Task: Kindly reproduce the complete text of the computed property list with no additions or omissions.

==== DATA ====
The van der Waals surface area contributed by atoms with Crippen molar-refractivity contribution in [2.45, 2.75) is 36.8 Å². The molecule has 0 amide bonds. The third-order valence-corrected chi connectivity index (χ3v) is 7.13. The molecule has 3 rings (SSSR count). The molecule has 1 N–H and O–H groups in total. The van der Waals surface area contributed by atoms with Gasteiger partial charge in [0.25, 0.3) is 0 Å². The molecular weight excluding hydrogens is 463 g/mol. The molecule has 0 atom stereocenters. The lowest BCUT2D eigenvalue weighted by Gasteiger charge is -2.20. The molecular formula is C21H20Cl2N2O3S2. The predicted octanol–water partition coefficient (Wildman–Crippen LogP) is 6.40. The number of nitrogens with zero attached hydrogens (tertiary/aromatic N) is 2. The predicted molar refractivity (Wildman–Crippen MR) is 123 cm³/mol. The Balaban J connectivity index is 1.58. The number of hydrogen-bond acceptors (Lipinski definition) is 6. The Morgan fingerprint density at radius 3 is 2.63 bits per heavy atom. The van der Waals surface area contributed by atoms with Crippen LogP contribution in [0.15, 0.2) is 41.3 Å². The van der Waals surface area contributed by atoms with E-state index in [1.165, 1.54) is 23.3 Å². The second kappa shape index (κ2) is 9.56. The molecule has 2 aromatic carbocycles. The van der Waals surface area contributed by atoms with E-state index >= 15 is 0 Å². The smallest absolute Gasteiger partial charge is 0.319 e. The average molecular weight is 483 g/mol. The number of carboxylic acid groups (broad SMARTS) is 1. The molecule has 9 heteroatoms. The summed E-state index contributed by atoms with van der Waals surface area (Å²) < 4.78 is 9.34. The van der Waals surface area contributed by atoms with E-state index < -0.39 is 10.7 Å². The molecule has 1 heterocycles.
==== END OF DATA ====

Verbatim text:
The van der Waals surface area contributed by atoms with Crippen molar-refractivity contribution in [2.45, 2.75) is 36.8 Å². The molecule has 0 amide bonds. The third-order valence-corrected chi connectivity index (χ3v) is 7.13. The molecule has 3 rings (SSSR count). The molecule has 1 N–H and O–H groups in total. The van der Waals surface area contributed by atoms with Gasteiger partial charge in [0.25, 0.3) is 0 Å². The molecular weight excluding hydrogens is 463 g/mol. The molecule has 0 atom stereocenters. The lowest BCUT2D eigenvalue weighted by Gasteiger charge is -2.20. The molecular formula is C21H20Cl2N2O3S2. The predicted octanol–water partition coefficient (Wildman–Crippen LogP) is 6.40. The number of nitrogens with zero attached hydrogens (tertiary/aromatic N) is 2. The predicted molar refractivity (Wildman–Crippen MR) is 123 cm³/mol. The Balaban J connectivity index is 1.58. The number of hydrogen-bond acceptors (Lipinski definition) is 6. The Morgan fingerprint density at radius 3 is 2.63 bits per heavy atom. The van der Waals surface area contributed by atoms with Crippen LogP contribution in [0.15, 0.2) is 41.3 Å². The van der Waals surface area contributed by atoms with E-state index in [1.165, 1.54) is 23.3 Å². The second kappa shape index (κ2) is 9.56. The molecule has 2 aromatic carbocycles. The van der Waals surface area contributed by atoms with E-state index >= 15 is 0 Å². The smallest absolute Gasteiger partial charge is 0.319 e. The average molecular weight is 483 g/mol. The number of carboxylic acid groups (broad SMARTS) is 1. The molecule has 9 heteroatoms. The summed E-state index contributed by atoms with van der Waals surface area (Å²) < 4.78 is 9.34. The van der Waals surface area contributed by atoms with E-state index < -0.39 is 10.7 Å². The molecule has 1 heterocycles.